At this year’s European Short Course Championships, 18-year-old Freya Anderson made her presence known in a big way. The Ellesmere College Titan topped the podium in the women’s 100m free and 200m free events, in the process denying gold to the likes of Italian Olympian Federica Pellegrini and Dutch Olympian Femke Heemskerk.
A World Junior Champion and multi-Commonwealth Games and long course European Championships relay medalist, Anderson earned her first individual senior elite medals in Glasgow, perhaps giving us a glimpse into what may transpire during the British Olympic-qualifying competition next spring.
Anderson’s times have improved steadily over the past couple of years as she has risen within the ranks of British Swimming and beyond. For instance, her long course 100m freestyle best time has been reduced from her 53.88 gold medal-winning time in Indianapolis at the 2017 World Junior Championships to 53.61 at the 2018 European Championships to a new PB of 53.31 in Gwangju this summer.
Anderson placed 8th at those World Championships in Korea with her time there ranking the teen as the 3rd fastest British performer of all-time.
She has been greatly improving in the 200m free as well, going from a lifetime best of 2:00.41 in 2017 to an entirely new territory of 1:57.51 this summer, just missing out on the final in Gwangju. She checks-in as the 7th fastest British performer in history with that outing.
Giving us insight into his protege’s upward-trending performances and plan for the near future is Director of Swimming at Ellesmere College, Alan Bircher. Ellesmere is an independent school program that gives large scholarships to swimmers wanting to combine academia and swimming at an elite level, which Anderson hs been accomplishing in spades.
Bircher has been guiding Anderson since her arrival at the club from Wirral Metro in 2015. Her coach from Wirral, Paul Remmonds, still works with Bircher weekly to help ensure ‘long-term consistency’ in what the young star does.
And exactly what is the secret sauce contributing to Anderson’s success? Bircher says that it comes down to the hard work the athlete gets done behind the scenes.
“All we ask of our athletes at Ellesmere College Titans is to be consistent in what you are doing but focused on always getting better as an athlete and person. Freya has had fantastic support from Family, Sky Scholars, UK Sport, and British Swimming,” says Bircher.
“My part in this is mainly down to giving Freya belief in what she is capable of, trying to implement more of a growth mindset as she already had the winning mentality.
“I’d never say this is a one-person project and we’ve all played a significant part, for everyone involved in the growth of Freya it is a real pleasure to see the success she is having at this point in time, but with a true focus on the next part of the journey and just making sure she is ready to do her best.”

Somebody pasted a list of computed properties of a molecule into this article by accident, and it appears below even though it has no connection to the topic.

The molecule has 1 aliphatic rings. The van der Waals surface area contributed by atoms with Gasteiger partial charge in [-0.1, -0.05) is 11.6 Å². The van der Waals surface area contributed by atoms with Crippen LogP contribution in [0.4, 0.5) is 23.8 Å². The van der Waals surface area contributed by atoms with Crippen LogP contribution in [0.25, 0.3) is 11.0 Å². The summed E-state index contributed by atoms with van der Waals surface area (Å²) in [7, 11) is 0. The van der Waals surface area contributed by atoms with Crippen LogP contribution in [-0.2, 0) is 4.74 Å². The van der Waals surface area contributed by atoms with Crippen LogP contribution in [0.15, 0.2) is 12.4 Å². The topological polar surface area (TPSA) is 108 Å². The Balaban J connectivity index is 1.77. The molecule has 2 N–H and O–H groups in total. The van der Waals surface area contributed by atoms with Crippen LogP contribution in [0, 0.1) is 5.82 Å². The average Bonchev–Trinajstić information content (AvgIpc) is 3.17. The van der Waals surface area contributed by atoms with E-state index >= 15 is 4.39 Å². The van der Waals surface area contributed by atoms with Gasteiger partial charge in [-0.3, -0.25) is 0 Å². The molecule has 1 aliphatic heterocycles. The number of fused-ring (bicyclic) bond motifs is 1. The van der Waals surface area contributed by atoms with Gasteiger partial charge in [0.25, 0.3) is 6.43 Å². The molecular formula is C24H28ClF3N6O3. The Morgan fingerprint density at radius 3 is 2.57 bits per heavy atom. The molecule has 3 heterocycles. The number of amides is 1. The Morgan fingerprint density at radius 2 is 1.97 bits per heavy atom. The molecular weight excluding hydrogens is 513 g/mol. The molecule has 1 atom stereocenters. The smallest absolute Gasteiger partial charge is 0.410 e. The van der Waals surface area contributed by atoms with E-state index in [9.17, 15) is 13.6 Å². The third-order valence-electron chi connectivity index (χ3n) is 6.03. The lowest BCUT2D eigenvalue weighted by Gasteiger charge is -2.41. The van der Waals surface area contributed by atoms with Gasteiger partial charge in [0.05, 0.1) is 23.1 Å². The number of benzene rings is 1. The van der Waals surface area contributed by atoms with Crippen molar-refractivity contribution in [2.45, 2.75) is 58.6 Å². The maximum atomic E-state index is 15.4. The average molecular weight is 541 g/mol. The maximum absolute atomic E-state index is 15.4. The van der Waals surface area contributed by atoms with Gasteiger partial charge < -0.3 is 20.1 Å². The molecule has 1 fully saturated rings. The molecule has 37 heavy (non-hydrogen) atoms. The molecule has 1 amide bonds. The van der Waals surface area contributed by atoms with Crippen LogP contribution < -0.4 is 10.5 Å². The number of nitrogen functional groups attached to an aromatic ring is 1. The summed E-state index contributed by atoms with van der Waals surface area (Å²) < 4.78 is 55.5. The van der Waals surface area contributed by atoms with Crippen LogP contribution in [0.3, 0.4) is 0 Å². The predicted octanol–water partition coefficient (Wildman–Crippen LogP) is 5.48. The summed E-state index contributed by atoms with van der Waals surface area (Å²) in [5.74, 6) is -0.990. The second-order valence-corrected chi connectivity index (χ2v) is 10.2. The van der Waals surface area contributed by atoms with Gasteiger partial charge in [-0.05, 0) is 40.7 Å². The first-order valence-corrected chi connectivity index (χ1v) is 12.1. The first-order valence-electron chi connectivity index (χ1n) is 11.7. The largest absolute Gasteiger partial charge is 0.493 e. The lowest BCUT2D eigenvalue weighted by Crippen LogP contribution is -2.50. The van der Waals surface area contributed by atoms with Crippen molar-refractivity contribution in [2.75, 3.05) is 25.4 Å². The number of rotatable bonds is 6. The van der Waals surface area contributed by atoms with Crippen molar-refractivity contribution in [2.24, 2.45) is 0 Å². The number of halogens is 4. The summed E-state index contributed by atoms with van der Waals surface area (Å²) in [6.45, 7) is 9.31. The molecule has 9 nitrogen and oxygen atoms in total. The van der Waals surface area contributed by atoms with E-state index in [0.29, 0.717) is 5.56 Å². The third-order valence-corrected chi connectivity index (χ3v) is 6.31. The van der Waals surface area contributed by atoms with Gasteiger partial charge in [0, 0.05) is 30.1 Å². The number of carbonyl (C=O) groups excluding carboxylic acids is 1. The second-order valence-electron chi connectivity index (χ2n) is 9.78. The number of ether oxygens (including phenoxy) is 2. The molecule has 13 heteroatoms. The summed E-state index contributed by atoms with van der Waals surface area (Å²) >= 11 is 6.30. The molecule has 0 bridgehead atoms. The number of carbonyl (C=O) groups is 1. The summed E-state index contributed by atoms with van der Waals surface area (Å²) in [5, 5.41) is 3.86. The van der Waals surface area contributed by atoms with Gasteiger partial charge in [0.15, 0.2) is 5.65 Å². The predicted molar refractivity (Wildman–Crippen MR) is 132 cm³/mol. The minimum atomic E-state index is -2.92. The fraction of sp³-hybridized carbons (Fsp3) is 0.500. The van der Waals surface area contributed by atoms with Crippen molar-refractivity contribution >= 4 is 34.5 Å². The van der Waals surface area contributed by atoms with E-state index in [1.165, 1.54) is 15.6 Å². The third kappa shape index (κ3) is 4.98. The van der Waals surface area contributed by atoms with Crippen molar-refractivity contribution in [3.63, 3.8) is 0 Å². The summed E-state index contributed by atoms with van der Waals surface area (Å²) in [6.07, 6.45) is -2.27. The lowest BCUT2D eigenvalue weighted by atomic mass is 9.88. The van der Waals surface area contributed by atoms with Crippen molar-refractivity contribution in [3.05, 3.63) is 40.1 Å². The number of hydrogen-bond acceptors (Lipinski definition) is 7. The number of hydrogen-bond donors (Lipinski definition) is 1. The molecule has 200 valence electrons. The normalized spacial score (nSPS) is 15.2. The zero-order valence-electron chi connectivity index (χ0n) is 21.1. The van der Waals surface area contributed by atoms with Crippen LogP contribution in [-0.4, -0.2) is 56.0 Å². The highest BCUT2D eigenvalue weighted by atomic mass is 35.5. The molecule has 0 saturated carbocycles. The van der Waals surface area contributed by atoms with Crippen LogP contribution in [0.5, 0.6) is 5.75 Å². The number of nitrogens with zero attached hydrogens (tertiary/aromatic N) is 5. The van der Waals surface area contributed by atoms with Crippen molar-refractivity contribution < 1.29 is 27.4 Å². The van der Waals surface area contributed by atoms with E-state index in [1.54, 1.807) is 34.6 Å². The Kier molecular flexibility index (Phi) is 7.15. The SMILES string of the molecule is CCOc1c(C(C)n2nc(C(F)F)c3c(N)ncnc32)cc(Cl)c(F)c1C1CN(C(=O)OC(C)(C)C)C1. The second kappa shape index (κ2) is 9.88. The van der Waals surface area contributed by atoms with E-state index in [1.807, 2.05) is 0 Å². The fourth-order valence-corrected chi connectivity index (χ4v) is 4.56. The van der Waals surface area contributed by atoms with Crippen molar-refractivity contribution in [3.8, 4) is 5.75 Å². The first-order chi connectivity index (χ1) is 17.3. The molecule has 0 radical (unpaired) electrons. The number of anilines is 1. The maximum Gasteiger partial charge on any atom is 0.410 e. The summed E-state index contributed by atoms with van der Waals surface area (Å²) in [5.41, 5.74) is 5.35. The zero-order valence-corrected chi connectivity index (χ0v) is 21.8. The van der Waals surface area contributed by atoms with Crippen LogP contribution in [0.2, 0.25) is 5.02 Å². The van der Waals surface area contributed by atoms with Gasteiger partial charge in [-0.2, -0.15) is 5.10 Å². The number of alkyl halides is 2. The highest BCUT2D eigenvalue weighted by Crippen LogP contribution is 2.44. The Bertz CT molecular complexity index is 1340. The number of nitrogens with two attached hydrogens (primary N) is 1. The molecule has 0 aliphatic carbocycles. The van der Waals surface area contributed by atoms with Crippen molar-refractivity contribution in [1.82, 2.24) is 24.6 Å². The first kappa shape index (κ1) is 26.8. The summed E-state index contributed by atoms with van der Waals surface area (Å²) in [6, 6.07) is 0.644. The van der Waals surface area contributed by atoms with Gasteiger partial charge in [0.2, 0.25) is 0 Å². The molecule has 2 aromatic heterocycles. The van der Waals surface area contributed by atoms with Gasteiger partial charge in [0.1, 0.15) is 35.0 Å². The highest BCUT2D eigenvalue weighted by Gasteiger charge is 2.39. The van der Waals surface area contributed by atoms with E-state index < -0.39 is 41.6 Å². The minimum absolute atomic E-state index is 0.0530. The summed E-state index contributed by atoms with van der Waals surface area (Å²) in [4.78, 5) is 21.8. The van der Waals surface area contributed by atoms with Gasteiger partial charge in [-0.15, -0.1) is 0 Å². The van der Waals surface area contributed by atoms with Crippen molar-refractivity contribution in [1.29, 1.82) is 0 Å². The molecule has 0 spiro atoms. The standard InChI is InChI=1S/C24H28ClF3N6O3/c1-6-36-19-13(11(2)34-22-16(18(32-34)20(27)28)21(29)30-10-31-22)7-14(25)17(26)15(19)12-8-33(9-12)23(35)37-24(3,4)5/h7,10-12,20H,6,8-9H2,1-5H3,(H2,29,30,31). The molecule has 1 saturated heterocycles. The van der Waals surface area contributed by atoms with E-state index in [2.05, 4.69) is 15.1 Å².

From a fundamental perspective, Birchr says that Anderson’s swimming has been taken to the next level after working diligently on the teen’s starts, turns, and transitions.
“This has been done with some really good anaysis by Olly Logan,” says Bircher. Logan is the founder of Movement and Skill Aquisition Ireland and SwimSwam has reached out for further details on their specific partnership.
“In addition, we’ve had Freya focus on holding her head lower both when swimming and breathing. Finally, it was identified that Freya was pushing her hands to the side rather than n a flat-line pullling action.
“All smal points, but they’ve made a real difference in what we are seeing. The main process for this is to identify the small but significant changes which can be made and then develop them over the cycle with repetition.”
Bircher says that Anderson will indeed focus on the 100m and 200m freestyle events for Olypmic qualification, altough the athlete/coach duo won’t limit themselves to just those events in their overall preparation.
Bircher exclusively gave SwimSwam insight into a typical training week for Anderson, per below. He also prepared a few sample sets that the teen undergoes on a regular basis, which has led the coach/athlete combination to the success they’ve had thus far, with their trajectory headed in the right direction just 7 months out from Tokyo.
8×150 as: 1-4 free swim smpt / 5-8 #1 drill/kick/swim
8×100 free pull + paddles on 1.30 (holding full length)
8×50 as: 1-4 Variable Pace (CE) / 5-8 #1 Drill
200 kick easy
12×200 free swim @Effort on 2.50 (Freya would typically hold 2.05 at even/negative split)
400 own choice recovery (inc 200kick)
6×100 drill (body position) snk+fins 12-3 into ripple 50’s on 2’
300 kick desc 100’s on 5’
300 own choice / choice equipment
0.3km / 7.5km